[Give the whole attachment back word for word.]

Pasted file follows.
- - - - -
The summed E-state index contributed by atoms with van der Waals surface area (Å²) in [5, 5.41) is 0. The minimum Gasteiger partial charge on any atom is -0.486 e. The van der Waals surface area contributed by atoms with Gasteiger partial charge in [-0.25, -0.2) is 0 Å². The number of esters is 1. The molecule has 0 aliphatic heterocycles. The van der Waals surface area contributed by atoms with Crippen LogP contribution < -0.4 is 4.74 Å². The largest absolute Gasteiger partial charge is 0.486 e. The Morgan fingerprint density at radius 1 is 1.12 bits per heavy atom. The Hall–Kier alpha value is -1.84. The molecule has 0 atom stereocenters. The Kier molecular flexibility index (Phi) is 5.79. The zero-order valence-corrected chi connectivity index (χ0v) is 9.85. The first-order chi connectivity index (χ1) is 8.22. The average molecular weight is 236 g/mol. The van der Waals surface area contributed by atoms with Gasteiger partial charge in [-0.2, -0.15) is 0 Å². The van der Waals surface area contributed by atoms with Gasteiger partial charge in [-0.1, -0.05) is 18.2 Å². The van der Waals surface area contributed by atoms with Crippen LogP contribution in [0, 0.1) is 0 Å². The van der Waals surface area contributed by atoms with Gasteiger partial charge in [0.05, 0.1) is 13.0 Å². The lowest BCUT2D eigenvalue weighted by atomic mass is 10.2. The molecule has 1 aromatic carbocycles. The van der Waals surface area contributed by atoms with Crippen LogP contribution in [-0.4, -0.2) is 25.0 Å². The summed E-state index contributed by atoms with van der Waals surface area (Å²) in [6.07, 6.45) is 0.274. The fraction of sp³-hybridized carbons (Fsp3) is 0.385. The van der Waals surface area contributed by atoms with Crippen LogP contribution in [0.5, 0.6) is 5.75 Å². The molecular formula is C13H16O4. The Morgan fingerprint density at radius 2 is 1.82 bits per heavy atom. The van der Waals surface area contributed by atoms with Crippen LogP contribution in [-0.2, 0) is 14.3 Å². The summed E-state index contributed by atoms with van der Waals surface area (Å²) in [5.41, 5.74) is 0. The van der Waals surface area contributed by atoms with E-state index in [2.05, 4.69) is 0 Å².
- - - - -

The summed E-state index contributed by atoms with van der Waals surface area (Å²) in [5, 5.41) is 0. The minimum Gasteiger partial charge on any atom is -0.486 e. The van der Waals surface area contributed by atoms with Gasteiger partial charge in [-0.25, -0.2) is 0 Å². The number of esters is 1. The molecule has 0 aliphatic heterocycles. The van der Waals surface area contributed by atoms with Crippen LogP contribution < -0.4 is 4.74 Å². The largest absolute Gasteiger partial charge is 0.486 e. The Morgan fingerprint density at radius 1 is 1.12 bits per heavy atom. The Hall–Kier alpha value is -1.84. The molecule has 0 atom stereocenters. The Kier molecular flexibility index (Phi) is 5.79. The zero-order valence-corrected chi connectivity index (χ0v) is 9.85. The first-order chi connectivity index (χ1) is 8.22. The average molecular weight is 236 g/mol. The van der Waals surface area contributed by atoms with Gasteiger partial charge in [-0.2, -0.15) is 0 Å². The van der Waals surface area contributed by atoms with Gasteiger partial charge in [-0.1, -0.05) is 18.2 Å². The van der Waals surface area contributed by atoms with Crippen LogP contribution in [0, 0.1) is 0 Å². The van der Waals surface area contributed by atoms with Gasteiger partial charge in [0.05, 0.1) is 13.0 Å². The lowest BCUT2D eigenvalue weighted by atomic mass is 10.2. The molecule has 1 aromatic carbocycles. The van der Waals surface area contributed by atoms with Crippen LogP contribution in [-0.4, -0.2) is 25.0 Å². The summed E-state index contributed by atoms with van der Waals surface area (Å²) in [6.07, 6.45) is 0.274. The fraction of sp³-hybridized carbons (Fsp3) is 0.385. The van der Waals surface area contributed by atoms with Crippen LogP contribution in [0.5, 0.6) is 5.75 Å². The molecular formula is C13H16O4. The Morgan fingerprint density at radius 2 is 1.82 bits per heavy atom. The van der Waals surface area contributed by atoms with Crippen LogP contribution in [-0.2, 0) is 14.3 Å². The summed E-state index contributed by atoms with van der Waals surface area (Å²) in [5.41, 5.74) is 0. The van der Waals surface area contributed by atoms with E-state index in [2.05, 4.69) is 0 Å².